Before they had time to comply Ginny shot back down under the trees, wand already sending out a stunner. The man hardly had time to even look surprised before he was out cold on the floor. The man next to him, however, was more prepared and shot a spell right at her head.
Ginny yelled and rolled away, feeling the rush of the purple spell over her shoulder. Suddenly she was sweating. ‘They’re wizards?!’ she thought, alarmed, even as she managed to send a tarantallegra at the man. It wasn’t the best jinx to use as he still held his wand, but his legs were jerking and leaping about all over the place so he was too distracted to use it on her. ‘I don’t think I can hold off this many wizards!’
The others had all zeroed in on her position by now and suddenly Ginny was no longer the attacker but the defender. “Protego!” she yelled, as spell after spell came her way. They were not particularly strong spells and dissipated almost effortlessly, but there were a lot of them and Ginny didn’t dare lower the shield to curse them back. Instead she ducked and rolled and dove through the lights, trying to get back to the safety of the tree tops.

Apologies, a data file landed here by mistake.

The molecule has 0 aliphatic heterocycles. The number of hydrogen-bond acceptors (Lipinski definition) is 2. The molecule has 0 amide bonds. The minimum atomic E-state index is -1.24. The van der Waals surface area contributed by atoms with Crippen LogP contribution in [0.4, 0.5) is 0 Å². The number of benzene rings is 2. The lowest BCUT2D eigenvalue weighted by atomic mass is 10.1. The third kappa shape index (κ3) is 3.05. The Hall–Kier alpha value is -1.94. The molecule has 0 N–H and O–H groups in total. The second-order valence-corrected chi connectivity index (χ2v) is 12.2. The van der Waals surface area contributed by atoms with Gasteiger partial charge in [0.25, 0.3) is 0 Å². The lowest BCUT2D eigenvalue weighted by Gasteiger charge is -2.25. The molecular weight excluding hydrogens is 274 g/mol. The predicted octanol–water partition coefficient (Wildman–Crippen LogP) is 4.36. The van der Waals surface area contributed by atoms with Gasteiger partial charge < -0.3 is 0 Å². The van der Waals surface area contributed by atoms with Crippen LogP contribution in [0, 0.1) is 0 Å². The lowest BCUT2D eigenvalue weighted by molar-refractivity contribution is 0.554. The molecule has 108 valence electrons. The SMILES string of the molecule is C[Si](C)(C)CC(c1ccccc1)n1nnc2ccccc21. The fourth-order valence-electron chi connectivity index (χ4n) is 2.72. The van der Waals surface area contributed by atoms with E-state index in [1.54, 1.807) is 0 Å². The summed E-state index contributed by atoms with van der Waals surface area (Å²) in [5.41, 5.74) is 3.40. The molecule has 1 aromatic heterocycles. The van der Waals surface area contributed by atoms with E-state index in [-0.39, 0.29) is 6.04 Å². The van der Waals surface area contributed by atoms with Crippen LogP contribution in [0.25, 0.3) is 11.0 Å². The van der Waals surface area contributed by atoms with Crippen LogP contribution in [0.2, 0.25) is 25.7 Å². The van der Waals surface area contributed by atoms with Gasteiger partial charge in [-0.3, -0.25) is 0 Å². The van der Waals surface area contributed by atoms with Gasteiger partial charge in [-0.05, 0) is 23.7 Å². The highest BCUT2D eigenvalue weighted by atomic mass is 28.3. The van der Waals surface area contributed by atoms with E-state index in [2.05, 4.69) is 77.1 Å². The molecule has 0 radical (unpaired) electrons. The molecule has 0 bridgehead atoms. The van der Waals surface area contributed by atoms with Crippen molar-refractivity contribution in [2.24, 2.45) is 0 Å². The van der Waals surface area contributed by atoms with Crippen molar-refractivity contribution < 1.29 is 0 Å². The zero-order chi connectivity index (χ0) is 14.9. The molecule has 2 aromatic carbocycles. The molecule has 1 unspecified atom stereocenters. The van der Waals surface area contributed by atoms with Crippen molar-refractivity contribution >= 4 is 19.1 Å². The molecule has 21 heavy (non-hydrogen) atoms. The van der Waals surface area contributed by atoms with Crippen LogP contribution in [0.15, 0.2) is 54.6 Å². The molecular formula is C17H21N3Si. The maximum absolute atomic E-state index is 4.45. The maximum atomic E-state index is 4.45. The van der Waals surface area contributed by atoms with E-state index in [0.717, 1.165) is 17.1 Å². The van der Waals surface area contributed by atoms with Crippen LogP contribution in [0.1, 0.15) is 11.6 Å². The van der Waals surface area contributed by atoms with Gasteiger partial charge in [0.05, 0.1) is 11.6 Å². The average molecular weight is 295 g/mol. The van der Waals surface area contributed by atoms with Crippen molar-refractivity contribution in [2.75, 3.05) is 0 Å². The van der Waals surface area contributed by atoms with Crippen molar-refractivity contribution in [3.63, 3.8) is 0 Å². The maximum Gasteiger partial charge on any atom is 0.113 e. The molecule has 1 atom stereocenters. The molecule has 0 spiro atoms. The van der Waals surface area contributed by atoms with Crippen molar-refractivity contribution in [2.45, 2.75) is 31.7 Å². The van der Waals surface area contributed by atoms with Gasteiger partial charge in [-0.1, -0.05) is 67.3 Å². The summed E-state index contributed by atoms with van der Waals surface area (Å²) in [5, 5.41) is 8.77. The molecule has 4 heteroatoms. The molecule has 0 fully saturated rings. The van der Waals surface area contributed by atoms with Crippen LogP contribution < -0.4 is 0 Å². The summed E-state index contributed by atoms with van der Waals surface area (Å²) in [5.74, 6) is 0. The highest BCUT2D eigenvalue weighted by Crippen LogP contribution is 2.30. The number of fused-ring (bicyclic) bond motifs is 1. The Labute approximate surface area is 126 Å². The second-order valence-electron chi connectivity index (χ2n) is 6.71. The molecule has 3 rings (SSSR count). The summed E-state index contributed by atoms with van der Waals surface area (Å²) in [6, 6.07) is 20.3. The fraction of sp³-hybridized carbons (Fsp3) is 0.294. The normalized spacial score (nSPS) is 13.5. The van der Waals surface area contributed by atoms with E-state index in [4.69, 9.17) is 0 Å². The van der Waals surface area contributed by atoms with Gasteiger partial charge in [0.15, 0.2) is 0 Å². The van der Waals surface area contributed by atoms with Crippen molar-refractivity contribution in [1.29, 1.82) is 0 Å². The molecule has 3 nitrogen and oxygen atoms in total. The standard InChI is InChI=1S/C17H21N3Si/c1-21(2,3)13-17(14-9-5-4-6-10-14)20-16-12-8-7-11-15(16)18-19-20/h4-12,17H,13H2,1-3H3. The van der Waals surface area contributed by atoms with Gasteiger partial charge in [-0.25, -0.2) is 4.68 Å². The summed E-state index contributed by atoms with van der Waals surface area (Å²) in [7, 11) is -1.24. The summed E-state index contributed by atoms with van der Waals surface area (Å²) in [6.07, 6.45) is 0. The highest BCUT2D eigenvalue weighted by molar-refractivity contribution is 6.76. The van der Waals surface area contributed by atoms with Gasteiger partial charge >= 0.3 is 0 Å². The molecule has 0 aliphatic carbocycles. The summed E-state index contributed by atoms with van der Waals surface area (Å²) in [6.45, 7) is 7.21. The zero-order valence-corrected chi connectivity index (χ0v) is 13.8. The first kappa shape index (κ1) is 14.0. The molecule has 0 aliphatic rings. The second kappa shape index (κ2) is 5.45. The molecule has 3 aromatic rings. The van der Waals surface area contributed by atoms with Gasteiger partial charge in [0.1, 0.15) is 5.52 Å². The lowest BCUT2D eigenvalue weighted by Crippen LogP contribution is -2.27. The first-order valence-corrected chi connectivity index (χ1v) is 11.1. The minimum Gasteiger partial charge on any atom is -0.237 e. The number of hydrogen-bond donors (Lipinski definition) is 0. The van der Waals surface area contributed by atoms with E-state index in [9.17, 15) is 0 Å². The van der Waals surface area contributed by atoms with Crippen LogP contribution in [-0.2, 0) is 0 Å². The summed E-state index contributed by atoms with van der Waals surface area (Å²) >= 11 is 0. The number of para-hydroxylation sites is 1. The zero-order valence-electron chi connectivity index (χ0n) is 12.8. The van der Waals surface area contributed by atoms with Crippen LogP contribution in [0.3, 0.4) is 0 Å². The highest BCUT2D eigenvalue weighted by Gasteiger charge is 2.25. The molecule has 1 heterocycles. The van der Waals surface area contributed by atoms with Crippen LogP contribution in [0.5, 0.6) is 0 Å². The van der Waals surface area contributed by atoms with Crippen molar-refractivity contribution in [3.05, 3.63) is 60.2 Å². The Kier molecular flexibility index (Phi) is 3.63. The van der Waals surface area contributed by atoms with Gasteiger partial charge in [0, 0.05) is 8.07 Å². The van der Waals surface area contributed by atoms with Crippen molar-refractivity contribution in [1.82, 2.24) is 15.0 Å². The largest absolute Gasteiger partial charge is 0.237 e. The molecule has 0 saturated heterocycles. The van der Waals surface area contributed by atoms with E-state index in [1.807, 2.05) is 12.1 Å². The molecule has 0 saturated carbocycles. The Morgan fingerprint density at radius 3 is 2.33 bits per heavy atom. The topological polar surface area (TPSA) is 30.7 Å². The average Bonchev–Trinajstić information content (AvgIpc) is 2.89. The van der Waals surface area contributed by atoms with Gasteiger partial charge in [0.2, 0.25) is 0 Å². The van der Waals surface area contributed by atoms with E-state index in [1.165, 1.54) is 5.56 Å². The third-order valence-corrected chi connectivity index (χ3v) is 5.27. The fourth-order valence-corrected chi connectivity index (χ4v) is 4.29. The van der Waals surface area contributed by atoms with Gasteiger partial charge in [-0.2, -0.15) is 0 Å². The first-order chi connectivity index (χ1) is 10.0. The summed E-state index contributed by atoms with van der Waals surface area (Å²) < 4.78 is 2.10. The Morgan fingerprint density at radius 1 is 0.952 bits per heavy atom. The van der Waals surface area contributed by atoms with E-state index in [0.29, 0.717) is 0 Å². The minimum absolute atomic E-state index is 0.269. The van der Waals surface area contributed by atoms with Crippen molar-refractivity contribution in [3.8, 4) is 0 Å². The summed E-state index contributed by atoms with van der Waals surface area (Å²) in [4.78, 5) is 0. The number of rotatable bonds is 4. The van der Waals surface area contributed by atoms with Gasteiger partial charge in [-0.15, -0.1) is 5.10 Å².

As she was avoiding their spells they seemed to realise she wanted to retreat and concentrated their fire just above her head, trapping her. Beginning to feel panicked, Ginny turned around to face her attackers and now tried in earnest to knock a few of them out. Most of them were still firing at her, but some were frantically still searching through the overturned caravans, flinging aside terrified commoners. Interested, Ginny realised that none of these had wands. Were they that confident or were they just muggles?
Unfortunately, Ginny’s distracted interest served to be her downfall.
The spell caught her unawares as it was not aimed at herself, but at her broom. Ginny only had a split second to realise her mistake before the little brown shattered beneath her and she was falling, falling....
And she had stopped.
Hovering above the ground Ginny looked over at her saviour, confused. It was the same voice that had severed the broom in the first place. So why go to all the trouble of making her fall if they didn’t want to hurt her?
The bandit in questioned smirked at her quizzical expression before letting his wand drop. Ginny managed to not fall to her knees as she suddenly dropped the last foot or so to the ground – which she considered all the more incredible as the disintegrating broomstick had given her several nasty splinters in her legs (and other somewhat more unmentionable places) – and glared at the bandit.